For certain, cataloging is a merchandise-driven business. Who hasn’t heard about the brilliant product idea that launched a successful mail order enterprise, from Bean’s boot to Lillian’s purse belt to Ballard’s slipcovers?
Merchandise trends come and go, but a few products and product categories have demonstrated remarkable longevity for catalogers. It would no doubt be impossible to definitively rank the 10 best catalog products of all time, but that hasn’t stopped us from trying. We’ve also asked several catalog merchandising experts to give us their product picks.
THE TOP 10 1. The polo/rugby/golf shirt. Once consumers stopped caring so much about wearing alligators on their shirts and sought high-quality casual collared pullover tops, catalogers such as L.L. Bean, Lands’ End, and Eddie Bauer began selling polo shirts like crazy. These shirts “have become a standard in unisex clothing” and a mainstay of the casual apparel catalog business, says Westtown, PA-based catalog consultant Dick Hodgson.
2. Limoges boxes. These delicate little boxes made of Limoges porcelain are ubiquitous in today’s specialty gifts catalogs. “As a collectible item, Limoges boxes are a product line you can constantly expand upon,” says Joan Litle, a catalog merchandising consultant based in Lowell, MA. Some catalogers, including Celebrations Fantastic and Eximious of London, even have special Limoges collector’s clubs.
3. Peace roses. According to Hodgson, this pale yellow rose with pink-tinged petals was developed in Europe and released after World War II. The Jackson & Perkins rose catalog claims that the peace rose is the most widely planted hybrid tea rose in the world, and it remains a top seller in mail order gardening catalogs today.
4. Dog beds. What dog owner doesn’t have a personalized dog bed from L.L. Bean? Or is it from Orvis? How about a leopard-print doggie feather bed from Cuddledown of Maine, or a canine chaise longue from In the Company of Dogs? From the rugged outdoor products marketers to high-end linens hawkers and specialty gifts mailers, dog beds are indeed a cataloger’s best friend.
5. Doormats. That’s right: doormats. Take a look in any gifts, home decor, or gardening catalog and you’ll likely see a plethora of doormats. What makes this pedestrian product a perennial catalog top seller? “It’s a basic format that you can do a lot with” in terms of design and customization, says Litle.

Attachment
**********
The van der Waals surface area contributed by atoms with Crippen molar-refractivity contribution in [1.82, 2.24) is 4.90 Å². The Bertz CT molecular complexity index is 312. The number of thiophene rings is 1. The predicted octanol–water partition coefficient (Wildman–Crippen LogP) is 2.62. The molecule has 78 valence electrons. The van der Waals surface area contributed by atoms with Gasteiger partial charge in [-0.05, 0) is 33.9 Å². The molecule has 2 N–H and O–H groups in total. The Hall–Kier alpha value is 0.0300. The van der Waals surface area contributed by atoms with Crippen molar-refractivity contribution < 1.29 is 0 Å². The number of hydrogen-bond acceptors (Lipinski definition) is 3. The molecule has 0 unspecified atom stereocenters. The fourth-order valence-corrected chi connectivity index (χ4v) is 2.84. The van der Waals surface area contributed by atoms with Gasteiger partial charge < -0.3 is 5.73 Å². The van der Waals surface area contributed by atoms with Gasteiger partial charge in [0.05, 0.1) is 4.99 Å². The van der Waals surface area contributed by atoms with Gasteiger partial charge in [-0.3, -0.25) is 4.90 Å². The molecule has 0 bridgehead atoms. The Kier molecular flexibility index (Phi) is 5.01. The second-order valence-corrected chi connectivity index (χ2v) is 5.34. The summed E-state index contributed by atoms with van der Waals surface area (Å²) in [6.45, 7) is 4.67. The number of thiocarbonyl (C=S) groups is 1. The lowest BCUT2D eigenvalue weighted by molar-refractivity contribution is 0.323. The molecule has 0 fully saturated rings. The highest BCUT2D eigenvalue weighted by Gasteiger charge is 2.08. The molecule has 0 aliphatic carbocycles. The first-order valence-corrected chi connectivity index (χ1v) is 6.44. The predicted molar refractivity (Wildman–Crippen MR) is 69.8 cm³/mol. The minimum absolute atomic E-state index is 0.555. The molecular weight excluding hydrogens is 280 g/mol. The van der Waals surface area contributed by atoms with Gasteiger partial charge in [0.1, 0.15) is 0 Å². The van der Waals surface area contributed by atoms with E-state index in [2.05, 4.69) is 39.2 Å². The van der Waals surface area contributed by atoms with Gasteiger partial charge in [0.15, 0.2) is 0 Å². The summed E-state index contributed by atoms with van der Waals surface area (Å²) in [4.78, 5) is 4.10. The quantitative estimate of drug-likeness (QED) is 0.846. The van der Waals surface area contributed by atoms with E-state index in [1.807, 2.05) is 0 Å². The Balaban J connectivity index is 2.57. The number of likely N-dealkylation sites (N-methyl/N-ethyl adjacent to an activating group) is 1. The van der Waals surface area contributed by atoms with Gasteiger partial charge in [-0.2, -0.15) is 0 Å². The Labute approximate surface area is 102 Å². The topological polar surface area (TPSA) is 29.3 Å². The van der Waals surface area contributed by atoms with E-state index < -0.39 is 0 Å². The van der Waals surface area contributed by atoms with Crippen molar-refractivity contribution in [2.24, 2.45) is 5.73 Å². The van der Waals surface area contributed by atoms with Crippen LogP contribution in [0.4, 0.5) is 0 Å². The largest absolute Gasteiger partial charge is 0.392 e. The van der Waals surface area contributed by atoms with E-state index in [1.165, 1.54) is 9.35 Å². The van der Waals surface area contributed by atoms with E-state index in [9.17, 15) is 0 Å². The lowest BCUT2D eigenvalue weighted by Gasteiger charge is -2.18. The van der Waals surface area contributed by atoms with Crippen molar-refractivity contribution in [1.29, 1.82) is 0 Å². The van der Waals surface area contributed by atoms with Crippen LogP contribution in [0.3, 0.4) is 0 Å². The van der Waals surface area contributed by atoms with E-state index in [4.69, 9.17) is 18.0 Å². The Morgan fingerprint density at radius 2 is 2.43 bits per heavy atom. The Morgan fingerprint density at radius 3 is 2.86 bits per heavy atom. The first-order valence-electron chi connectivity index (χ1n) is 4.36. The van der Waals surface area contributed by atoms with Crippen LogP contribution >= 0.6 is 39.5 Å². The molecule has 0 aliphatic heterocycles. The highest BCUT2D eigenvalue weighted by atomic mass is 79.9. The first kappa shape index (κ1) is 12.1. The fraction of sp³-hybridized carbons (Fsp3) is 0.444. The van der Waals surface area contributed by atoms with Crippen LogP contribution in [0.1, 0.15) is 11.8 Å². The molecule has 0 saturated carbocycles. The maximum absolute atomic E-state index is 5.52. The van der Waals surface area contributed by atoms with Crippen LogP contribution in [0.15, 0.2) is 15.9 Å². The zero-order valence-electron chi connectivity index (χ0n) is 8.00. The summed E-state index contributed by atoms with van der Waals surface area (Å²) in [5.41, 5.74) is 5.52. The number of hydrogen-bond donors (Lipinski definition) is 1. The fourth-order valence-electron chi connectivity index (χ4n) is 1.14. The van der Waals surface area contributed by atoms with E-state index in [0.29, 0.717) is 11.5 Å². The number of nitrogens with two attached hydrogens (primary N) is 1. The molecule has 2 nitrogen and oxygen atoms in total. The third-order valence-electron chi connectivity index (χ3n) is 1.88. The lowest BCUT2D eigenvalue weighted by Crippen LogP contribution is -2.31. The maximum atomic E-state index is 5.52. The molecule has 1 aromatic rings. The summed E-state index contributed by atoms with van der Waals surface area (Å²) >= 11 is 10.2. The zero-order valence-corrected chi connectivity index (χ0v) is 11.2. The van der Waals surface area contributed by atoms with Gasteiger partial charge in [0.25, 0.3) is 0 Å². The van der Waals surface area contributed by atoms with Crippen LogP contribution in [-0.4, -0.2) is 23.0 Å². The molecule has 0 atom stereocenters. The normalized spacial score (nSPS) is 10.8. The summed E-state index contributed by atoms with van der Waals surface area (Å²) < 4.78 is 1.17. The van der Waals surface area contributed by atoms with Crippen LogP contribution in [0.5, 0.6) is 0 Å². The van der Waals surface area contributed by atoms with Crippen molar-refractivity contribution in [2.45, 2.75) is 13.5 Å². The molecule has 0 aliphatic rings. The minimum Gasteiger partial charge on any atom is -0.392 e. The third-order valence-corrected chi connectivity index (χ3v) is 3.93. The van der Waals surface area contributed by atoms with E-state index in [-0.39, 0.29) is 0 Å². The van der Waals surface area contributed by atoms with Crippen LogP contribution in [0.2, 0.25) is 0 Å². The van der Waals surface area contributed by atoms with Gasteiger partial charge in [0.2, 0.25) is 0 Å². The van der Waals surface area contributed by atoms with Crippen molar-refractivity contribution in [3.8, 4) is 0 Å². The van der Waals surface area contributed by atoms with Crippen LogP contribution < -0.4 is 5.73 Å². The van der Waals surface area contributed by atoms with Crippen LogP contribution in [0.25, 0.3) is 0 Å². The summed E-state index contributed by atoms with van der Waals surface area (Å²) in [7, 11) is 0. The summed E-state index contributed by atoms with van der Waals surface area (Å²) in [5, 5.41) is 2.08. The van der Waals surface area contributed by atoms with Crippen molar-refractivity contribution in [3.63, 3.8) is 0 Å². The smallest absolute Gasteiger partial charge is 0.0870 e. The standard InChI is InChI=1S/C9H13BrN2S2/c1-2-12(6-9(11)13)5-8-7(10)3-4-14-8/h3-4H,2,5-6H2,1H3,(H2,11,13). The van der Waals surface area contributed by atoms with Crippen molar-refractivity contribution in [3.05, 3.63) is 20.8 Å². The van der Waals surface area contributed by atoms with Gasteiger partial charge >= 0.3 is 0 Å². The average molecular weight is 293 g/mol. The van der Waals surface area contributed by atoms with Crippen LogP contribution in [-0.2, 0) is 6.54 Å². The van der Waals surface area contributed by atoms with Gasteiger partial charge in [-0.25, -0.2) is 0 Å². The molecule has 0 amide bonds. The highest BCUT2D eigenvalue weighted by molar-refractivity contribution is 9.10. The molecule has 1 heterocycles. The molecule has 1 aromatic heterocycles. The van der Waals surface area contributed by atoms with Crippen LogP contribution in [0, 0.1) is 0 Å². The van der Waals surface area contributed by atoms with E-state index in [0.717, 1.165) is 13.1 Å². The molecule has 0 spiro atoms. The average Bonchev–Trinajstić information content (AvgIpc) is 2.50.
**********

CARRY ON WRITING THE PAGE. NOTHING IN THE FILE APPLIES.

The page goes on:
6. Christmas stocking holders. Christmas may come but once a year, but these decorative/functional items have been a hit for gifts catalogers. Stocking holders have had a long catalog run, says Sausalito, CA-based catalog merchandising consultant Carol Fraser, “from the late ’80s to the late ’90s.” And judging by the number of stocking holders that appeared in gifts catalogs this past holiday season alone, expect to see more of them again this fall.
7. Icicle or lace lights. Another Christmas item, these outdoor light sets are designed to hang down like icicles when strung on a house. This novelty product “is the best catalog item I have ever run in my entire mail order lifetime,” says Sunnyvale, CA-based catalog merchandising consultant Kathy Revello. “These lights are now on every house in America!”
8. Gallileo thermometer. This glass thermometer, which uses a special liquid to move glass balls and metal charms to mark the temperature, was red-hot some 20 years ago and made a resurgence in the past four years. Appearing in catalogs ranging from National Geographic to Good Catalog Co. to REI, the Gallileo is a continual top seller, says Atlanta-based catalog merchandising consultant Leila Griffith. “It works in any kind of catalog-home decor, gifts, men’s accessories-and you can easily explain the features in the catalog copy.”
9. The singing bird clock. You’d have to have had your head in the sand not to have seen this clock with pictures of 12 songbirds positioned in place of the clock’s numerals; when the hands hit the hour, the voice of that particular bird rings out. Though a relative newcomer to the catalog product scene, the bird clock gets around and has appeared in numerous catalogs, such as Damark, Orvis, Hammacher Schlemmer, and Plow & Hearth-to name only a few.
10. Sexual aids. Okay, so you wouldn’t find these types of products in the old Sears catalog, or even in the majority of “respectable” catalogs today, but let’s face it: Sex sells. And products aimed at improving one’s sex life-toys, books, videos, lingerie, accessories-also sell. Moreover, many consumers prefer to purchase such products from the discreet comfort of their homes and to have them inconspicuously delivered to their doorstep. Need we say more?